th_DDA_3604THE STORY behind this month’s cover concerns the Gloster “Gauntlets”— and their particular job is the protection of a flight of “Heyfords” which has been sent to bomb an enemy drome. On the cover, the Heyfords have been shown at a very low altitude, so that we might also depict their target. But in reality, they would drop their eggs at no less than 10,000 feet. And at that height, would roar over their target at approximately 143 m.p.h., approaching their objective at a service ceiling of 21,000 feet.

For their protection, some ship had to be selected which would fly well over the Heyford’s maximum 21,000 feet, and be capable of a good scrap regardless of altitude. There simply couldn’t have been a better ship for this job than the Gauntlet, whose service ceiling is 35,500 feet! That is really going up!

At even 15,800 feet the Gauntlet’s speed is 230 m.p.h., and at this and higher altitudes, there is nothing with wings that can give it a decent scrap. At lower altitudes, however, the Gauntlet does not do so well, as its “Mercury” VI.S engine only delivers full power in the upper regions. But in power dives and fighting aerobatics, the Gauntlet is without a peer.

Note the sturdy arrangement of the wing structure, which places the question of wind rigidity beyond all doubt. In our cover, as may readily be seen, the Gauntlet has dropped down to the carpet to mop up the enemy ground crew with its Vickers, and to drop its four 20-lb. bombs, along with the larger shells being dropped by the Heyfords.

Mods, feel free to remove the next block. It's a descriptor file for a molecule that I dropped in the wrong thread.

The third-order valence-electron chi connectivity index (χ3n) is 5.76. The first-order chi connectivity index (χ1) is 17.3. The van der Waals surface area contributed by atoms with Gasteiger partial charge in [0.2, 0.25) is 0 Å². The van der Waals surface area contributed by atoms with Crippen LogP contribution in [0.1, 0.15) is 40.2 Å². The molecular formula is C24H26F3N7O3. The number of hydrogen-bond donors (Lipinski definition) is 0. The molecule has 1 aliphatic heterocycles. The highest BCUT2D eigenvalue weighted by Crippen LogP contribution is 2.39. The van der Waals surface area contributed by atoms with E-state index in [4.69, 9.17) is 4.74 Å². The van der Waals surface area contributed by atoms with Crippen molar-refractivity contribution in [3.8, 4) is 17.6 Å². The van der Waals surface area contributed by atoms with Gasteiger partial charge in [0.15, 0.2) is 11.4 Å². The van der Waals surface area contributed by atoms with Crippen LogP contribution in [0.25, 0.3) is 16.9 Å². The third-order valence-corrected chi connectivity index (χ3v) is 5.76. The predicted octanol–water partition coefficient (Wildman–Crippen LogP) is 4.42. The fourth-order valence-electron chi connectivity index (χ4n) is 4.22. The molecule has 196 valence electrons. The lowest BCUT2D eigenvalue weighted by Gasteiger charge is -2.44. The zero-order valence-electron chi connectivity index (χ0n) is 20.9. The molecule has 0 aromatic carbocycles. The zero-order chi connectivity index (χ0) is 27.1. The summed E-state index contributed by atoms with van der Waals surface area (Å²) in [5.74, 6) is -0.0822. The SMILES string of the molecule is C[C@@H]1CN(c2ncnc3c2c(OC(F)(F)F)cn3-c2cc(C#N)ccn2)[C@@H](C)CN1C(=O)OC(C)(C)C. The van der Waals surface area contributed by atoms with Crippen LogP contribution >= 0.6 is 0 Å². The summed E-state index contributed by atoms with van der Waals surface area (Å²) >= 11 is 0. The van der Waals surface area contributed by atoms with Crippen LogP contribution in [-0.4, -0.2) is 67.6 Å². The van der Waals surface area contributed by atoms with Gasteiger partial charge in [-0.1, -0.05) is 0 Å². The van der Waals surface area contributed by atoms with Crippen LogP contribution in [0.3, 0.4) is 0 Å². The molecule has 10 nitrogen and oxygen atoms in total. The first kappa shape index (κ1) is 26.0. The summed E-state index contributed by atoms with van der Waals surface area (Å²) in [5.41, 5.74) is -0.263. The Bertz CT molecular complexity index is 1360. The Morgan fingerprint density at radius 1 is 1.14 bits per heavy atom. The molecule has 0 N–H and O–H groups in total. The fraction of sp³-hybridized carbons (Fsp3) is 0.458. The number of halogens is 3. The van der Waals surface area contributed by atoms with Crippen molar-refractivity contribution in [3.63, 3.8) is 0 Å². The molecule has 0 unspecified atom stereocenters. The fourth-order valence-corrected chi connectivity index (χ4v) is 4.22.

The Story Behind The Cover
“The Gloster Gauntlets: The Story Behind The Cover” by Frederick Blakeslee
(April 1936, Dare-Devil Aces)

“H.P.47″ by Frederick Blakeslee

Link - Posted by David on May 15, 2017 @ 6:00 am in

Frederick Blakeslee painted all the covers for the entire run of Dare-Devil Aces. And each of those covers had a story behind it. This time Mr. Blakeslee brings another of his “scrambled time” covers pitting planes of the great war against modern day planes (those from the 1930’s), from the March 1936 issue of Dare-Devil Aces it’s a plane so new it doesn’t have a name yet—The Handly-Page 47!

th_DDA_3603THE HANDLY-PAGE has steadily progressed in design, since before the war to the present day. The pre-war Handly-Page would be a joke today, but in those early days, it was looked upon as the last word in aircraft. It was a two place biplane, but so queer in construction that it would be impossible to describe it. But still, if you want a laugh, look up the pre-war Handly-Page and you’ll get the idea.